The Development of Israeli Architecture and Construction

From Mud House and vine Gazebos to the Modern House – Evolution of a house 

בית אדמה ורנקולרי בספרד

The development of construction

From the beginning of time, man sought shelter. At first, prehistoric man lived in caves and natural refuges, but as the human brain developed, different residential structures were created in different parts of the world, such as the Eskimo’s igloos, simple wooden huts in Europe and straw huts in the African savannah.

The houses’ design was very simple, and they were made of building materials found in the area such as straw, wood, clay and stone.

An astounding fact is that even today, in the 21st century, there are still entire nations who continue to preserve traditional methods of construction, such as the Mongolian Yurt, the mud houses in Yemen and the Sahara, and the Bedouin tents in the Middle-Eastern desert.

This type of construction that was developed and adapted to a specific area, is called Vernacular architecture in the architectural jargon. Parenthetically I wish to point out that ‘green building’ (sustainable construction or eco-friendly construction) draws its principles from this type of construction.

Three traditional methods of construction were implemented in the Land of Israel: 

בית משפחת יריב - בניה ירוקה קונסט' פלדה דקת דופן

  1. Construction of mountain inhabitants – construction from local stone and wood beams, the development of which may be witnessed to this day in Arab and Druze villages, especially in old village houses.
  2. Construction of beach dwellers – houses made of soil bricks, sand mixed with straw, and sometimes even covered with seashells. These houses were not durable and required continuous maintenance. Until the early days of the British Mandate, houses of this type were still found in the Rishon LeZion dunes and all the way south to Ashkelon.
  3. Nomadic houses – the tent is the nomads’ home. It is easy to carry, can be quickly erected and dismantled, and is particularly suitable for a life of wanderings and changing climatic conditions.

The development of construction with the Jewish immigration and settlement in the Land of Israel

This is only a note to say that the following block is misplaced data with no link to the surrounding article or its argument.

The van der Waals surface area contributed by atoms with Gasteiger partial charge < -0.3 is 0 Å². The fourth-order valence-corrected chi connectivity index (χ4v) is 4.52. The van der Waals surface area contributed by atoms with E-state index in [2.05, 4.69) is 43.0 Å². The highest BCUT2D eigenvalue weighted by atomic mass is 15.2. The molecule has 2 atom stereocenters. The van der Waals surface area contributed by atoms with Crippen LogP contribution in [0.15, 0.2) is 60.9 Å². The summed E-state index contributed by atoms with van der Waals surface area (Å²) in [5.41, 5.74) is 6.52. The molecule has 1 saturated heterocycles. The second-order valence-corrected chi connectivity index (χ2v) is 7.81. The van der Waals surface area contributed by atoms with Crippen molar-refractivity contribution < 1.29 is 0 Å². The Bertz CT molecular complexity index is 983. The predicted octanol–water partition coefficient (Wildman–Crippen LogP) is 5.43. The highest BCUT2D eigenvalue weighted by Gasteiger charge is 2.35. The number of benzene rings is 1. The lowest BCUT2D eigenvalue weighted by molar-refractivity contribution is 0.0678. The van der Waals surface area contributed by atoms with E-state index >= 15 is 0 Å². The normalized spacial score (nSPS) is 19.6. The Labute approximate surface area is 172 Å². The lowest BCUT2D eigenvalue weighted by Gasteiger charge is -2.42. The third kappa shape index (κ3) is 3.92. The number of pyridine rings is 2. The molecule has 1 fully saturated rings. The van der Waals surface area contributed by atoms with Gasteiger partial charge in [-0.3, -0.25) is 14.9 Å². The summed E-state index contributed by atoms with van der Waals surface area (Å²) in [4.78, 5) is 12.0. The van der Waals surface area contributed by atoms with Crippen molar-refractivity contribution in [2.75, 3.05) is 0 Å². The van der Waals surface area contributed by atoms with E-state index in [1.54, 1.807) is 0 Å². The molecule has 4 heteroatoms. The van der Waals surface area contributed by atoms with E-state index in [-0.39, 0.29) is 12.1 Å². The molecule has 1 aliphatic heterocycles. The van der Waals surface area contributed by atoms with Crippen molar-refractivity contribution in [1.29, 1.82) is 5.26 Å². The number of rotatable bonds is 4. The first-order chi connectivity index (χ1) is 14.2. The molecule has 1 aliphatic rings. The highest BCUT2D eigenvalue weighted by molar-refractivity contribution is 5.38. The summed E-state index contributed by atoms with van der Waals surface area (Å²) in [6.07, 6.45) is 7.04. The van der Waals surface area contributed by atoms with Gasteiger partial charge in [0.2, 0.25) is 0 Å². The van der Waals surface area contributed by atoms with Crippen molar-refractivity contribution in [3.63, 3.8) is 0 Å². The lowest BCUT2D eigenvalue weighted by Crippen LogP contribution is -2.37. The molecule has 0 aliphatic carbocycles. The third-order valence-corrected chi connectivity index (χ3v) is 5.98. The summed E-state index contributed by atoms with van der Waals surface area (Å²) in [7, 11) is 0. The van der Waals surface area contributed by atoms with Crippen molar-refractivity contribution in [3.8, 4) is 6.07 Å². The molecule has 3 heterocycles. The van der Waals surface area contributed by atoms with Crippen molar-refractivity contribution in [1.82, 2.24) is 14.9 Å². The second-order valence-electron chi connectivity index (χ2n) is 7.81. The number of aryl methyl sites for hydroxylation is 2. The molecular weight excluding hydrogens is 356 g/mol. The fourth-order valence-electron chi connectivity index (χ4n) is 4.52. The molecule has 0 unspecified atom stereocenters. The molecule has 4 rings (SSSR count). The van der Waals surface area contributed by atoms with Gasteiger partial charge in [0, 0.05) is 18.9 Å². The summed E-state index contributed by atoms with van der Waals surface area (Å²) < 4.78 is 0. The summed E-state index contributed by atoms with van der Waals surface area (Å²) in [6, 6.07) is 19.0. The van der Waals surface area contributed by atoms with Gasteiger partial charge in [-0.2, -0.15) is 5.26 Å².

בית מודרני עם סוכת גפנים

The end of the 19th century saw the arrival of the first settlers to the Land of Israel. The people of the ‘First Aliyah’ (Jewish immigration to Israel) built their homes from local building materials, i.e. basalt, limestone and sandstone. The construction method combined local raw materials with new building materials developed in Europe – concrete and plaster.

The architectural design and style was imported from Europe. The settlements were designed based on European villages’ urban planning, and the houses’ design was inspired by European edifices and the houses of the villages from which the settlers came. To this day, these old houses and the aforementioned urban planning may be seen in historical settlements such as Kinneret, Tel Hai, Rosh Pina and Zichron Yaacov.

The following waves of immigration brought with them various styles of planning and architectural design, that were integrated with the local Israeli Arab, Ottoman Empire and British Mandate styles of construction. Thus gradually evolved the familiar Israeli styles of construction in villages, kibbutzim and cities: the eclectic style, the international Bauhaus style, the kibbutz house and Jewish Agency buildings style, the ‘Garden City’, the Brutalist style, public building, public housing and “Train Buildings” (projects) and the “Build Your Own Home” style – all make up the Israeli architecture we know.

בית משפחת ברק - מבואת כניסה

The nature of contemporary Israeli construction

Contemporary Israeli construction is divided into two sections:

  • Entrepreneurship-contractor construction that began with public housing, and is now privatized for the construction of residential towers and skyscrapers in urban metropolitan areas on the one hand, and the construction of neighborhoods in the suburbs, on the other.
  • Construction of “Build Your Own Home” houses by private families, which began with private construction in settlements and small towns, and then spread in the 1980s to larger towns and satellite cities. This construction is stylistic and changes frequently according to changing design fashions.
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